IT’S the first game every Wrexham and Chester fan looks out for when the fixtures come out in the summer.

Gone are the days when you knew that these fierce border battles – the English against the Welsh – would traditionally take place on Boxing Day and at Easter, attracting bumper gates and goals galore.

My first derby experience was way back on December 27 1976 – my first full season of supporting Wrexham.

The Racecourse was rocking with most of the 15,412 crowd celebrating as Graham Whittle smashed in a hat-trick to go with a goal from my all-time Wrexham favourite, Bobby Shinton.

Probably the best Christmas present I had that year although that Evil-Kinevil stunt cycle came a very close second.

I can’t remember any ructions off the pitch that day – it was just a great game of football between two teams who gave their all to try and put the smiles on their supporters’ faces.

Then there was Gary Bennett, sliding on his knees in the snow at The Racecourse to knock Wrexham out of the FA Cup in 1985 and who will forget Andy Milner’s sensational last-gasp leveller as Chester broke Wrexham’s hearts on St Valentine’s Night in 1995.

Karl Connolly, who also scored in that February classic 22 years ago, gained some revenge when scoring both in a 2-0 win at The Deva in December 1997.

How times have changed? Wrexham v Chester derby tussles in the 21st Century have been drab affairs with more supporters staying away as the authorities eventually decided to enforce a ‘bubble-match’ order on the cross-border clash.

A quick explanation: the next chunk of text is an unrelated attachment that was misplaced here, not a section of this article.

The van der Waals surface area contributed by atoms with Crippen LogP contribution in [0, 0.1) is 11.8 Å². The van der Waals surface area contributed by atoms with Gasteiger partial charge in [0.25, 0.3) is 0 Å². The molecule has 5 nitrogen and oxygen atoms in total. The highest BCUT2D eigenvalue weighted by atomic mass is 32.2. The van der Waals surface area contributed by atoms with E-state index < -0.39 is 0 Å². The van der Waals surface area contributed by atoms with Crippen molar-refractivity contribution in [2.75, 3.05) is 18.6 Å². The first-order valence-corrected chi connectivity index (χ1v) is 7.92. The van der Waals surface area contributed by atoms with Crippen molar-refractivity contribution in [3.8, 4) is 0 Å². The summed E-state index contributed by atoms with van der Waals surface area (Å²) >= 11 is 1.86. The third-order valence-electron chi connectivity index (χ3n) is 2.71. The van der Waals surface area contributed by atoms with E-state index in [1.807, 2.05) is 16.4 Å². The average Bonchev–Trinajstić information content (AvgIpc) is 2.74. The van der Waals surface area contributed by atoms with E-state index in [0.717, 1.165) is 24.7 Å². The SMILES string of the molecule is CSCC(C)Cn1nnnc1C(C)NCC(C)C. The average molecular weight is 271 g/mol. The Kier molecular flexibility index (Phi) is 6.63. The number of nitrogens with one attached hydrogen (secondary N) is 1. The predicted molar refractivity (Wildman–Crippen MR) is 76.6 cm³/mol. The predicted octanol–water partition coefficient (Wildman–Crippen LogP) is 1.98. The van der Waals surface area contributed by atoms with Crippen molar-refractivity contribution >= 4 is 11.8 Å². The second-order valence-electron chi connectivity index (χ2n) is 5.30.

The bubble burst the incredible atmosphere these games can generate but the fans have the chance to show their true colours in the best way possible at The Deva tomorrow night.

The late, great Stuart Mason, who played more than 100 times for both clubs, once told me of his memories of rival fans, walking along the side of the terrace to the other end of the ground at half-time to hopefully have a better view of their teams goals going in.

Can you imagine how that would go down now?

But at least the ‘bubble’ measures have been relaxed and the supporters will only have themselves to blame if the headlines are made off the pitch and not on it in front of the television cameras at The Deva.

The travelling band that is Dean Keates’ Red and White Army will head up the A483 in numbers while ticket sales have been encouraging at the Chester end too.

Saturday’s superb fightback will give Blues supporters great hope going up against a Wrexham side who could go joint top of the National League with a win on enemy territory.

Hopefully both sides will go out on the pitch wanting to win instead of adopting the dour defensive approach.

The derby tussles were becoming friendly affairs until it all kicked off between both sets of players in the 1-1 draw at The Deva 10 months ago.

Both sides would settle for a point from tomorrow night’s showdown but fans want a win to celebrate and shout about when they go to work, school or pop down the shop to buy The Leader on Thursday morning.

But who will be the big hero and take on the mantle of a Bob Delgado, Dixie McNeil, Derek Asamoah, Karl Connolly or John Rooney.

Rooney scored in both the blue of Chester and the Wrexham red in recent battles at The Deva – a belting free-kick past Cameron Belford and for Wrexham in last January’s draw.